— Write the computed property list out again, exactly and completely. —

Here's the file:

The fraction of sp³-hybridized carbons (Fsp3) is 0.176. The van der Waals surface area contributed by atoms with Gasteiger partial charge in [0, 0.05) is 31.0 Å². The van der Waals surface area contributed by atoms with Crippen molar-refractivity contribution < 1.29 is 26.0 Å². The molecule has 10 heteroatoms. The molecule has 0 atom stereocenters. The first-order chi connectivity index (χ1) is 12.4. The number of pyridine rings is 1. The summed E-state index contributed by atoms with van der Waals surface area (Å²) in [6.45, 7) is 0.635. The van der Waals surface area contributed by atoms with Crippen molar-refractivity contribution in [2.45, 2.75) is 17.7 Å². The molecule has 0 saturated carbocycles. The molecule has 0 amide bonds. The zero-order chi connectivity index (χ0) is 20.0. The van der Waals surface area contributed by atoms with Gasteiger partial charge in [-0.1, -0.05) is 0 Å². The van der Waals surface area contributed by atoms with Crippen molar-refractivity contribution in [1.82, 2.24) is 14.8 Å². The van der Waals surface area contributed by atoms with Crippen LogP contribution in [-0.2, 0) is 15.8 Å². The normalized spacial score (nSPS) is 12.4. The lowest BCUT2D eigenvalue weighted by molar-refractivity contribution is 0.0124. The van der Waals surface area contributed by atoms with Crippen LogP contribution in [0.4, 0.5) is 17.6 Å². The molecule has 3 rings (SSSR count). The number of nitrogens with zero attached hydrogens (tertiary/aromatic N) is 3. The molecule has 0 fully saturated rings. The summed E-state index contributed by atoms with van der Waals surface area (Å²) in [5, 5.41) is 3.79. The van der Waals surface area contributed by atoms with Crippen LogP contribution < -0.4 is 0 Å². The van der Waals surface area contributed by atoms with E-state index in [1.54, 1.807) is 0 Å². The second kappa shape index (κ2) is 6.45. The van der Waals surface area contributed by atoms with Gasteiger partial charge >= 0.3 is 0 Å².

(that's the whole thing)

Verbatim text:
The fraction of sp³-hybridized carbons (Fsp3) is 0.176. The van der Waals surface area contributed by atoms with Gasteiger partial charge in [0, 0.05) is 31.0 Å². The van der Waals surface area contributed by atoms with Crippen molar-refractivity contribution < 1.29 is 26.0 Å². The molecule has 10 heteroatoms. The molecule has 0 atom stereocenters. The first-order chi connectivity index (χ1) is 12.4. The number of pyridine rings is 1. The summed E-state index contributed by atoms with van der Waals surface area (Å²) in [6.45, 7) is 0.635. The van der Waals surface area contributed by atoms with Crippen molar-refractivity contribution in [2.45, 2.75) is 17.7 Å². The molecule has 0 saturated carbocycles. The molecule has 0 amide bonds. The zero-order chi connectivity index (χ0) is 20.0. The van der Waals surface area contributed by atoms with Gasteiger partial charge in [-0.1, -0.05) is 0 Å². The van der Waals surface area contributed by atoms with Crippen molar-refractivity contribution in [1.82, 2.24) is 14.8 Å². The van der Waals surface area contributed by atoms with Crippen LogP contribution in [-0.2, 0) is 15.8 Å². The normalized spacial score (nSPS) is 12.4. The lowest BCUT2D eigenvalue weighted by molar-refractivity contribution is 0.0124. The van der Waals surface area contributed by atoms with Crippen LogP contribution in [0.4, 0.5) is 17.6 Å². The molecule has 3 rings (SSSR count). The number of nitrogens with zero attached hydrogens (tertiary/aromatic N) is 3. The molecule has 0 fully saturated rings. The summed E-state index contributed by atoms with van der Waals surface area (Å²) in [5, 5.41) is 3.79. The van der Waals surface area contributed by atoms with Crippen LogP contribution < -0.4 is 0 Å². The van der Waals surface area contributed by atoms with E-state index in [1.54, 1.807) is 0 Å². The second kappa shape index (κ2) is 6.45. The van der Waals surface area contributed by atoms with Gasteiger partial charge >= 0.3 is 0 Å².